WASHINGTON (CNS) — Lack of jobs and economic disparity in Central America were already driving large numbers of migrants north before the coronavirus became a household word.
And now those who long have worked with migrants worry about the effects COVID-19 will have on the already fragile economic systems of the migrants’ home countries. They also worry about the environment the pandemic is creating for those migrants on the move and in new lands. Father Mauro Verzeletti, a Catholic priest who has for decades helped feed and shelter migrants in Central America, said he has received scant news about what migrants are facing after the government of Guatemala ordered a quarantine and he had to close the doors of the Casa del Migrante, one of the shelters he runs in Guatemala City.
Father Verzeletti already was in a quarantine of sorts because the government forbid him from leaving the shelter after he received death threats in January for his work with migrants.
But he was able to see and hear stories from those who came through the shelter and had knowledge of what was going on before the quarantine was put in place.
“Now we’re not receiving any news, we don’t know how people are faring,” he said in a March 26 telephone interview.
He’s now sheltering in place with two migrant families and his superior in the Scalabrinians religious order, who was visiting when the national quarantine was enacted and shut down flights.
But watching the news, he’s learned of the scarcity of items in the stores. He worries about those who’ve lost their jobs, including those whose only means of support was by selling household items or produce on the streets in the “informal economy” that stocks the popular markets of Latin America. What will the economies and conditions of countries such as Guatemala look like after the coronavirus is over, he asked.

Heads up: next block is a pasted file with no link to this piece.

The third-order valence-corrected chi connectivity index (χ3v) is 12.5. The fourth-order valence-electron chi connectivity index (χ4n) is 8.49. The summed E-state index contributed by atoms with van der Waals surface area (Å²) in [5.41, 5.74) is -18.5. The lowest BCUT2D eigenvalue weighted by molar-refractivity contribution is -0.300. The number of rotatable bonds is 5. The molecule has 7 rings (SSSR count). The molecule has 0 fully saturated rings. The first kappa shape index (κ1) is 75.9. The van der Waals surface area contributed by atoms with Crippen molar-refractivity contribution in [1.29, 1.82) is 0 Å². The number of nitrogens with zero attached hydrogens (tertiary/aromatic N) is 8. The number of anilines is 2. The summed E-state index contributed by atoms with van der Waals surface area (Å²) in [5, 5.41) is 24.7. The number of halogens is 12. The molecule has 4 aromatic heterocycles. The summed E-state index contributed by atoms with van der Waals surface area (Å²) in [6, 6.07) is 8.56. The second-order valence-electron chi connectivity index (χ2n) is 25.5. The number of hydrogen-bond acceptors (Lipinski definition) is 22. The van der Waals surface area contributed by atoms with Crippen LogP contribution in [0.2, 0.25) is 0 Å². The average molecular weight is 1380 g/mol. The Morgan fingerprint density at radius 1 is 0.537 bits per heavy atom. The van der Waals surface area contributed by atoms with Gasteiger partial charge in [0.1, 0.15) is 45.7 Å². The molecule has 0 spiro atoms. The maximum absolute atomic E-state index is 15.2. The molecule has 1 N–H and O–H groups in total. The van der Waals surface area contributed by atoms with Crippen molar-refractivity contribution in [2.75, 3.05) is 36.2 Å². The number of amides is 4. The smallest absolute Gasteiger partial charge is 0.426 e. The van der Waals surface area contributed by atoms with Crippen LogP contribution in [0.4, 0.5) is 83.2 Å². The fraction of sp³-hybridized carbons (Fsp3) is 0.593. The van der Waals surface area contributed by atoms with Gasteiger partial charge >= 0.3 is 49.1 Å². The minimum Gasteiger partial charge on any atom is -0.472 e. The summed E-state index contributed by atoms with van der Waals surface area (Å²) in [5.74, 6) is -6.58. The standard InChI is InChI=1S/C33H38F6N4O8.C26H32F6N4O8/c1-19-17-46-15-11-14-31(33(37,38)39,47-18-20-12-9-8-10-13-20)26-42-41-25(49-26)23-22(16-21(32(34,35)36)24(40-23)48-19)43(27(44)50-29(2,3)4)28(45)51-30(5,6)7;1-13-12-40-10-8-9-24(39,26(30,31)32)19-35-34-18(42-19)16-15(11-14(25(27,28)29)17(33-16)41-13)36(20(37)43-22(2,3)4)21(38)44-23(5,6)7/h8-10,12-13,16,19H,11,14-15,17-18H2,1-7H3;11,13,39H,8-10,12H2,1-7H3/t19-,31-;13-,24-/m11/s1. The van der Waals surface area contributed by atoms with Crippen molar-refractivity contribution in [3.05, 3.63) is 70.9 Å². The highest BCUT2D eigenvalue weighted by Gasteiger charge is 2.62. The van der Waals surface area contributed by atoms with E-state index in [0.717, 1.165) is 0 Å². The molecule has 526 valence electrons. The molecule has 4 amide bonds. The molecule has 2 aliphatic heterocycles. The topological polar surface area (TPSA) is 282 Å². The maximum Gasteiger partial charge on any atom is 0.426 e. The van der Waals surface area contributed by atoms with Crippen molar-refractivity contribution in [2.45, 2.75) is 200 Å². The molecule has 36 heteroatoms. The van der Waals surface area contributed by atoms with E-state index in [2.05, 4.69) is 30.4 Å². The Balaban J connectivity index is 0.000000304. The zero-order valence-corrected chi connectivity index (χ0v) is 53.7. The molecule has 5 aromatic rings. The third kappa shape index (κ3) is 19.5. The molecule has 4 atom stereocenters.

“Famine?” he wondered.
He said he also worries about migrants who were making the journey when the crisis hit, about the conditions in detention they’re facing in places such as the United States, which he said had a less than stellar record before the pandemic on humane treatment for detained migrants, including children and families.
His worries are shared by such U.S. groups as the Hope Border Institute in El Paso, Texas. In its March 16, Frontera Dispatch newsletter, the organization voiced worries about the potential for a breakout of the virus in migrant camps that have formed just over the border as a result of the U.S. policy popularly called “Remain in Mexico.”
Formally known as the Migrant Protection Controls, or MPP, the policy asks those seeking asylum in the U.S. to wait in Mexico until a U.S. immigration court can adjudicate their case.
The Hope Border Institute worries about medical conditions and about how a spread of the coronavirus in those communities can be used politically in an election year to further restrict asylum-seekers from seeking protection in the U.S.
Such groups as the National Advocacy Center of the Sisters of the Good Shepherd argue that if there’s ever a time to help those seeking shelter, it’s now.
“The world is gripped in fear and crisis. Many of these men, women and children have journeyed for weeks and months. They have left unspeakable violence. Now is most certainly not the time to force them to huddle in unsafe conditions in Mexico as the coronavirus sweeps across our globe,” said Lawrence E. Couch, the center’s director.